Trinity Church, Newport RI
Sunday October 21 2018
The Reverend Alan Neale
So… it seems I was so excited to get to the theme of the sermon that I felt entitled to miss the reading of the Gospel! Suddenly it occurred to me that something was missing and so, until I learn how to edit the recording, for this post you hear Gospel and sermon. There was quite a lot of reaction to the “entitlement” theme… interesting. I should have spent more time working on the text…
Sermon preached at Trinity Church, Newport RI; Sunday October 21 2018; The Reverend Alan Neale “Entitlement”
As I grow older I try to grow a little more mellow (day by day), I sometimes regress, but generally it is a positive journey. One way I try to express this newfound “mellowness” is by letting cars out into traffic. I try not to do it so much as to annoy the drivers behind me but generally… I will slow down and let cars into traffic except… (oh dear) except when a car forces itself forward as if… as if… what’s the word?… as if it is somehow entitled and this “entitlement” just sticks in my throat, causing the right leg to stiffen on the accelerator… oh sinful man that I am!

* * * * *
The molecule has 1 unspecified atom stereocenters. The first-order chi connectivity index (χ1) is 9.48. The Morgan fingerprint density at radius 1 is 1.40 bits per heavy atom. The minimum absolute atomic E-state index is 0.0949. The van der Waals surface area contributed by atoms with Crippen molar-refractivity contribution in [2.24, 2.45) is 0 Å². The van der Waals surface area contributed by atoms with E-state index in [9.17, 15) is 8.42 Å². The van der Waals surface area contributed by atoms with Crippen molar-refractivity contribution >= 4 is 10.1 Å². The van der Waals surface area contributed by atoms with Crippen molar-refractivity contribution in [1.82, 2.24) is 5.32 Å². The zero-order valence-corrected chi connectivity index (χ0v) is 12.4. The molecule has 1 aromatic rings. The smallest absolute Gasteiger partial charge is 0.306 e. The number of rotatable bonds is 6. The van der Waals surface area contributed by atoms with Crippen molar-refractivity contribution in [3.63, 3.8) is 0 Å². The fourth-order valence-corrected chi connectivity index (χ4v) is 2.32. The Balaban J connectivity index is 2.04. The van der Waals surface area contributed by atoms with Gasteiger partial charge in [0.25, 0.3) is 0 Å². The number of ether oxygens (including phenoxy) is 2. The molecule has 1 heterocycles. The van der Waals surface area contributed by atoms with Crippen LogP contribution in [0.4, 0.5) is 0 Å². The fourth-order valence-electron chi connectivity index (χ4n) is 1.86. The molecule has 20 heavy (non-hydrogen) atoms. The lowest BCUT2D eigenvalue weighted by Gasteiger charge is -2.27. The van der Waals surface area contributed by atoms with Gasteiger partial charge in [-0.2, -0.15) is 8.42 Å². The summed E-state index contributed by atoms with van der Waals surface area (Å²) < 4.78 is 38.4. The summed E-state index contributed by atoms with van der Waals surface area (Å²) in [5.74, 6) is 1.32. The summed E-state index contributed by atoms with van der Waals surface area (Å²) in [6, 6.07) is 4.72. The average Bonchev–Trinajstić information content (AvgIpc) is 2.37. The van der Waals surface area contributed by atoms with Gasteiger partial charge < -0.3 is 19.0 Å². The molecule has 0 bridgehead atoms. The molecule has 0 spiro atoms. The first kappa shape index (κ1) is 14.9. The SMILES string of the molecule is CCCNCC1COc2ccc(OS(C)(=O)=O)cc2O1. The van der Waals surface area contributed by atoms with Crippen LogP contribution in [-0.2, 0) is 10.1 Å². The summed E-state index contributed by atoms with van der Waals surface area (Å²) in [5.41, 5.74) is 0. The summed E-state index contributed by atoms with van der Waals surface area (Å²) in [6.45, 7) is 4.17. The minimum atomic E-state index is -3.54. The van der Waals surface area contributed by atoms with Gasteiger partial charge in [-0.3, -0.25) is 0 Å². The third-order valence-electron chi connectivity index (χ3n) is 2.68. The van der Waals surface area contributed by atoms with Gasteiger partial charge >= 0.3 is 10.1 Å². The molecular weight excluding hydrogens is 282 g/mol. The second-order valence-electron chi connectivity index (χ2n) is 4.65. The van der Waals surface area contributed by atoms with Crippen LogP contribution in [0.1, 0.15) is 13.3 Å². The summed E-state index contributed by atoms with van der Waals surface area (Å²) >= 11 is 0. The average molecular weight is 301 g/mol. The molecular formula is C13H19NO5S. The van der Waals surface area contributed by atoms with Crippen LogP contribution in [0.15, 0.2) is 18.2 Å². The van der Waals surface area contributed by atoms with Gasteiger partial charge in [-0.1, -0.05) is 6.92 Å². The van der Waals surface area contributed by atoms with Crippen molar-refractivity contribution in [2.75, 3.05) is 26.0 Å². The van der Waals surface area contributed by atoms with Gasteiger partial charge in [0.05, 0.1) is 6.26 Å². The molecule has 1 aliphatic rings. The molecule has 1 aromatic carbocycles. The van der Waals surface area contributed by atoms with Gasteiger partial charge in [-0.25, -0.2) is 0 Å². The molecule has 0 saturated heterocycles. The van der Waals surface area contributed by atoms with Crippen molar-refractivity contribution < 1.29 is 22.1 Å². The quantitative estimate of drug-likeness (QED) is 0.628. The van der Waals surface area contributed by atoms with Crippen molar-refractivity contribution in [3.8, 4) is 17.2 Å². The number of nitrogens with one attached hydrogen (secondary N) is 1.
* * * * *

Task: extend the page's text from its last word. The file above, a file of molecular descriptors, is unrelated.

Entitlement is an attitude of “I am owed”, maybe you can hear it in this anecdote?
Martha Grover writes “I ask my father to read an article about male entitlement and emotional labor.
He says, “Can you just tell me what it says?””
Or more clearly… I am a college graduate, I am entitled to a good job; I am a senior citizen, I am entitled to the respect of younger generations; “I’ve been good to my friends, so they owe me their loyalty.… the list is endless.
It seems our culture loves to foster these notions in us. Years ago McDonald’s restaurants built an entire ad campaign around the slogan, “You deserve a break today.” And later, it was “You owe it to yourself to buy a Mercedes Benz.” Society continues to bombard us with the message that we are such fantastic people, we are entitled to an equally fantastic way of living.